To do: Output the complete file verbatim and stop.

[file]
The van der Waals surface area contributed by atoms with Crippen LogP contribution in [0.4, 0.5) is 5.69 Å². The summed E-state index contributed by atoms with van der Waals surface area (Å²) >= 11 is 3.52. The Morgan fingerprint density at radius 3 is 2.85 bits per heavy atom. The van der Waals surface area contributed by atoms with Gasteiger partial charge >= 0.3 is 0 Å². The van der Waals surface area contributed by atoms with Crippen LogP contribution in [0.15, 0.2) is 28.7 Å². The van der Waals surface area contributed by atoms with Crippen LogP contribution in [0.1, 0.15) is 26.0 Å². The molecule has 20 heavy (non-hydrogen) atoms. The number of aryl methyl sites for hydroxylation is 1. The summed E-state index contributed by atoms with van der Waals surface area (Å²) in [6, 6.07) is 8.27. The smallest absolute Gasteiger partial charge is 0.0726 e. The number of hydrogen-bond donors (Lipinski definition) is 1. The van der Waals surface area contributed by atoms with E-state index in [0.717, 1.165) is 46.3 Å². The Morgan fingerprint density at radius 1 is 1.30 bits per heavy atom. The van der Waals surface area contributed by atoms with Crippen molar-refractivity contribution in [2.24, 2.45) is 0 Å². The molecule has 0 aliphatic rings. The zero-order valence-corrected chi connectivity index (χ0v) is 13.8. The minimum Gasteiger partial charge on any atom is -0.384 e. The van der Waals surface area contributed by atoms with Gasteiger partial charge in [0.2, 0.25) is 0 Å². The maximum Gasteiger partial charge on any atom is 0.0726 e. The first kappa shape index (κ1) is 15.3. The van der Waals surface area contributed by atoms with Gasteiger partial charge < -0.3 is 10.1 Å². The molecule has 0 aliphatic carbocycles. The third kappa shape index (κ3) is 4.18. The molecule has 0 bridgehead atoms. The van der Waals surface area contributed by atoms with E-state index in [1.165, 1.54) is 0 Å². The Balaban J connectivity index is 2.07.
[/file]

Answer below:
The van der Waals surface area contributed by atoms with Crippen LogP contribution in [0.4, 0.5) is 5.69 Å². The summed E-state index contributed by atoms with van der Waals surface area (Å²) >= 11 is 3.52. The Morgan fingerprint density at radius 3 is 2.85 bits per heavy atom. The van der Waals surface area contributed by atoms with Gasteiger partial charge >= 0.3 is 0 Å². The van der Waals surface area contributed by atoms with Crippen LogP contribution in [0.15, 0.2) is 28.7 Å². The van der Waals surface area contributed by atoms with Crippen LogP contribution in [0.1, 0.15) is 26.0 Å². The molecule has 20 heavy (non-hydrogen) atoms. The number of aryl methyl sites for hydroxylation is 1. The summed E-state index contributed by atoms with van der Waals surface area (Å²) in [6, 6.07) is 8.27. The smallest absolute Gasteiger partial charge is 0.0726 e. The number of hydrogen-bond donors (Lipinski definition) is 1. The van der Waals surface area contributed by atoms with E-state index in [0.717, 1.165) is 46.3 Å². The Morgan fingerprint density at radius 1 is 1.30 bits per heavy atom. The van der Waals surface area contributed by atoms with Crippen molar-refractivity contribution in [2.24, 2.45) is 0 Å². The molecule has 0 aliphatic rings. The zero-order valence-corrected chi connectivity index (χ0v) is 13.8. The minimum Gasteiger partial charge on any atom is -0.384 e. The van der Waals surface area contributed by atoms with Gasteiger partial charge in [0.2, 0.25) is 0 Å². The maximum Gasteiger partial charge on any atom is 0.0726 e. The first kappa shape index (κ1) is 15.3. The van der Waals surface area contributed by atoms with Gasteiger partial charge < -0.3 is 10.1 Å². The molecule has 0 aliphatic carbocycles. The third kappa shape index (κ3) is 4.18. The molecule has 0 bridgehead atoms. The van der Waals surface area contributed by atoms with E-state index in [1.165, 1.54) is 0 Å². The Balaban J connectivity index is 2.07.